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Most oral surgical procedures, with attendant incision and
reflection of soft tissues and sectioning of hard tissues are
followed by varying degrees of swelling and stiffness of the
jaws and oozing of blood as well as discomfort. In order to
minimize these post-op symptoms it is important for you to carry
out these home care instructions to the best of your ability.
Moist gauze pads have been placed over the surgical
sites so that with your back teeth together, pressure is
exerted on the surgical sites. These pads should be
left in place for about 45 minutes to 1 hour and then
should be removed. If bleeding is found to be
excessive, another moistened gauze pad may be placed
over the surgical site and held in place with biting
pressure for 30 minutes. This may be repeated, but only
if bleeding is found to be excessive. Some continued
slow pink oozing is to be expected for the next 24-48
hours, so don't be alarmed to wake up in the morning
after your surgery and find you have blood in your
Pain response to oral surgery procedures varies with
each individual and with the procedure accomplished.
The prescribed medication should be started within 30-60
minutes after the surgery has been completed. Do not
exceed the recommended dosage found on the instruction
label of your prescription. Unless otherwise indicated,
take the medication with milk or some other food in
order to avoid stomach upset. The medication may make
you drowsy, so do not drive, operate machinery, carry a
firearm, or drink alcohol while taking it. As soon as
you feel that the strong pain medications no longer
needed, mild discomfort is better managed by the use of
Motrin, Aspirin, or Tylenol. Remember, depending on the
extraction, you may experience moderate pain for 2-3
days after the surgery. Should moderate pain persist
for more than 3 days, you need to see your dentist.
degrees of swelling and jaw stiffness will be noted,
depending on the difficulty of the extraction.
Management consists of the following:
ICE: Ice packs should be applied to the involved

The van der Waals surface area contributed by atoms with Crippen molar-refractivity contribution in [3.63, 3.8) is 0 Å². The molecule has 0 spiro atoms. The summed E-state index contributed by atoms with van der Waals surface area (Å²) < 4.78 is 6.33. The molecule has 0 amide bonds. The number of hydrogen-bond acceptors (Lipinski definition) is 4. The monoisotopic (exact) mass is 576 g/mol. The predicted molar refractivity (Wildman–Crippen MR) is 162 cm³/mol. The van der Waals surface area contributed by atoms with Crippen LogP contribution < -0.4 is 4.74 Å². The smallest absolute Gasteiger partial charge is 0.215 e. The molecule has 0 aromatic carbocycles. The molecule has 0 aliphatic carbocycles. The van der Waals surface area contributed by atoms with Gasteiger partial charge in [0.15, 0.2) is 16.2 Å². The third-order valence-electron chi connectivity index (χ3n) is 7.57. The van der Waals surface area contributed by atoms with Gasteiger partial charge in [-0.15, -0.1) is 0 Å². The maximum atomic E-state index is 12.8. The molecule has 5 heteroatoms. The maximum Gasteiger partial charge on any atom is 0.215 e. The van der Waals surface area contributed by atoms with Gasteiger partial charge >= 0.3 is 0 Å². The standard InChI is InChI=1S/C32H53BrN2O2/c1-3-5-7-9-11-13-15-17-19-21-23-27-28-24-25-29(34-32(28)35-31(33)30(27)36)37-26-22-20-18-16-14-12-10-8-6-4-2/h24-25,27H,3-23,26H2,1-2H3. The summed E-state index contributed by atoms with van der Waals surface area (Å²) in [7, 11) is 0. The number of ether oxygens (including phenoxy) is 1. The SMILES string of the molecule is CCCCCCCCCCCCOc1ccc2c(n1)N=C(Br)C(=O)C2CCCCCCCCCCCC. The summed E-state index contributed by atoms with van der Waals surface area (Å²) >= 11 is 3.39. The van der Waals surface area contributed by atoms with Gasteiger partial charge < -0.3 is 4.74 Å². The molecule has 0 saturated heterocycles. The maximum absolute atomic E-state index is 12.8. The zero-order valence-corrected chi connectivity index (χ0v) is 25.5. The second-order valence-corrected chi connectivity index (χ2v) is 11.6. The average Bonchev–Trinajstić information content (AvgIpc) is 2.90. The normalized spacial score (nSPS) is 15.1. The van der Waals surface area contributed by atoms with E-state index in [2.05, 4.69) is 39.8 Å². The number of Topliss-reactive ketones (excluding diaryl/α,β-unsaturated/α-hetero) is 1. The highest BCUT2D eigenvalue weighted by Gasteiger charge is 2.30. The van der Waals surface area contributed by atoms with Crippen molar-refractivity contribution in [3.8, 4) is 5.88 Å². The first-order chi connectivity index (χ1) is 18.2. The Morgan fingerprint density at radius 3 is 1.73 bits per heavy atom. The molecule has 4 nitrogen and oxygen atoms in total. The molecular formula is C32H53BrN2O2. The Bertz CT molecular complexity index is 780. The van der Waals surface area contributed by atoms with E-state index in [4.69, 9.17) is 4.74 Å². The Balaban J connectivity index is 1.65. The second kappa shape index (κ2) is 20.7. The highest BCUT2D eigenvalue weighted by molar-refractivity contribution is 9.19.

sides of the face for at least the first 8-12
hours: 10 minutes on and 10 minutes off. Replenish the
ice when necessary. You can fill a plastic bag with
chopped ice, seal it with a rubber band, wrap it with a
small towel, and contour the pack to the cheek. Ice
SHOULD NOT be applied after the first 24 hours have
elapsed. Swelling usually reaches its peak on the 2nd
or 3rd day and slowly resolves over the next several
days. If the swelling increases after the third day,
have the dentist examine you.
b. HEAT: 24-48 hours after the surgery,
residual swelling and jaw stiffness may be managed by
intermittent application of moist heat (moderate) to the
area. This can be done with a warm washcloth for
periods of 10 minutes, no more than 4 or 6 times a day.
Nausea may be due
to one of the following and can be properly managed:
1) MEDICATION: Take with milk or food.
SWALLOWING OF BLOOD: Avoid swallowing of bloods by keeping gauze
3) IMPROPER NOURISHMENT: If you can't cat, at least
drink liquids to stay
You may experience some loss of
appetite after oral surgery. This reduction in food
intake will affect the normal amount of water you
consume, contained in solid foods. It is important to
intake to compensate and avoid
dehydration. Dehydration can lead to fever, flu-like
symptoms, and slow recovery after surgery.
a. Drink 6-8 eight-ounce glasses
of water, soup, or juice each day.
b. Do not use a straw when
drinking, the suction action may dislodge the clots.
DENTAL SOFT DIET
It is important to
take in nutrients in order for the healing process to progress
smoothly. The surgical sites may affect
the chewing muscle attachments causing soreness and difficulty
chewing. For the first few days a soft
diet can provide the necessary nutrients to help in the healing
naturally soft foods such as: mashed potatoes, rice, eggs,
cereals, fruit salads, and soups.
b. Avoid very
hot or spicy foods for the first five days.
c. Eat three
balanced meals each day.
d. If you experience a loss of appetite it is imperative
to drink fluids.
Due to decreased
mobility of the oral structures in the post op period, as well
as the presence of infection prone tissue incisions, special
care must be taken to properly cleanse the mouth to promote
normal healing. No rinsing or spitting should be done for the
first 24 hours. Starting the next day, toothbrushing may be
resumed, taking care to avoid the surgical sites. In addition,
the mouth should be rinsed at least four times per day with a
mild salt solution (1 cup of warm water plus 1 teaspoon of
salt). Continue this for 1 week.
Activity for the first 24 hours
should be minimal, resting on a
couch with head elevated,
working with ice packs, etc.
Avoid strenuous activities such
as jogging, weight lifting,
etc., for a week or so depending
on the post op condition.
DO NOT HESITATE TO CALL THIS OFFICE IF QUESTIONS
OR PROBLEMS ARISE at (405) 455-2552 during
daytime or (405) 919-8934 after hours.